Development and evaluation of refined annualized individual tree diameter and height increment equations for the Acadian Variant of the Forest Vegetation Simulator: Implication for forest carbon estimates

Christian Kuehne, Aaron Weiskittel, John A. Jr. Kershaw

Abstract


Tree diameter increment $\left( \Delta DBH \right)$ and total tree height increment $\left( \Delta HT \right)$ are key components of a forest growth and yield model. A problem in complex, multi-species forests is that individual tree attributes such as $\Delta DBH$ and $\Delta HT$ need to be characterized for a large number of distinct woody species of highly varying levels of occurrence. Based on more than 2.5 million $\Delta DBH$ observations and over 1 million $\Delta HT$ records from up to 60 tree species and genera, respectively, this study aimed to improve existing $\Delta DBH$ and $\Delta HT$ equations of the Acadian Variant of the Forest Vegetation Simulator (FVS-ACD) using a revised method that utilize tree species as a random effect. Our study clearly highlighted the efficiency and flexibility of this method for predicting $\Delta DBH$ and $\Delta HT$. However, results also highlighted shortcomings of this approach, e.g.,~reversal of plausible parameter signs as a result of combining fixed and random effects parameter estimates after extending the random effect structure by incorporating North American ecoregions. Despite these potential shortcomings, the newly developed $\Delta DBH$ and $\Delta HT$ equations outperformed the ones currently used in FVS-ACD by reducing prediction bias quantified as mean absolute bias and root mean square error by at least 11\% for an independent dataset and up to 41\% for the model development dataset. Using the revised $\Delta DBH$ and $\Delta HT$ estimates, greater prediction accuracy in individual tree aboveground live carbon mass estimation was also found in general but performance varied with dataset and accuracy metric examined. Overall, this analysis highlights the importance and challenges of developing robust $\Delta DBH$ and $\Delta HT$ equations across broad regions dominated by mixed-species, managed forests.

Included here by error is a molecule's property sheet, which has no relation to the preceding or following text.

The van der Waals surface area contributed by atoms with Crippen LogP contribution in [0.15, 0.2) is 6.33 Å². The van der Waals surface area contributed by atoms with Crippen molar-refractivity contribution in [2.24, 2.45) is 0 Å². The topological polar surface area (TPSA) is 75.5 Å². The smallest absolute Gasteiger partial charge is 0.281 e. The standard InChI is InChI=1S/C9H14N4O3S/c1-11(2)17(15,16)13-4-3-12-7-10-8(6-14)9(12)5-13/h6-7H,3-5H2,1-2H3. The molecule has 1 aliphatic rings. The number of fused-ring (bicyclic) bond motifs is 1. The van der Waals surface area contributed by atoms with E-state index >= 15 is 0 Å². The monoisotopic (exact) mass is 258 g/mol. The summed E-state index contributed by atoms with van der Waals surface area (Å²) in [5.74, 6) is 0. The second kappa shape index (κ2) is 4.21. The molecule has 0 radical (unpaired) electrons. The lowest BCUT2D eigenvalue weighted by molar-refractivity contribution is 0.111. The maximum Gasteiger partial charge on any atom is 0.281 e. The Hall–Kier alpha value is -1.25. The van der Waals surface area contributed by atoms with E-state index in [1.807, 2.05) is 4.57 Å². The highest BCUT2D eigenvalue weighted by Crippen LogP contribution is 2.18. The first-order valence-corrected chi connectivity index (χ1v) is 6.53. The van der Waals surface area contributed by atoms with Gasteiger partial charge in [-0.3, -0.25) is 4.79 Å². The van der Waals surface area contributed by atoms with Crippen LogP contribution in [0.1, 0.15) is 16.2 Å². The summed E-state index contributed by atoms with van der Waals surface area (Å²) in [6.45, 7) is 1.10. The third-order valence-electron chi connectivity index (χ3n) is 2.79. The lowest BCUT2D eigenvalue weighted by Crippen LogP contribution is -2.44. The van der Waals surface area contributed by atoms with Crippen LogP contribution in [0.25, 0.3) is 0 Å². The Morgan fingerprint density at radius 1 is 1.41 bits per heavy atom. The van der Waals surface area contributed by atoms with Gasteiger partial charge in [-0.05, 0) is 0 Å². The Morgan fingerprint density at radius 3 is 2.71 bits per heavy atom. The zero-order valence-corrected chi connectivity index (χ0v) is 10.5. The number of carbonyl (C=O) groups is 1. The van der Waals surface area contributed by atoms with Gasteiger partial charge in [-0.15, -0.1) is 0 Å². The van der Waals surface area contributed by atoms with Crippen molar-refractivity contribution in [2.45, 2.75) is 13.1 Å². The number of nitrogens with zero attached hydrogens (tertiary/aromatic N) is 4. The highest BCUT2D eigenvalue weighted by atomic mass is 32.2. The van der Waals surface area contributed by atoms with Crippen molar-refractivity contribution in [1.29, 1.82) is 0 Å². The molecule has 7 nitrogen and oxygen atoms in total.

Keywords


Multi-level mixed effect models; multi species forests; diameter and height increment; forest growth and yield; FVS---Forest Vegetation Simulator.

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References


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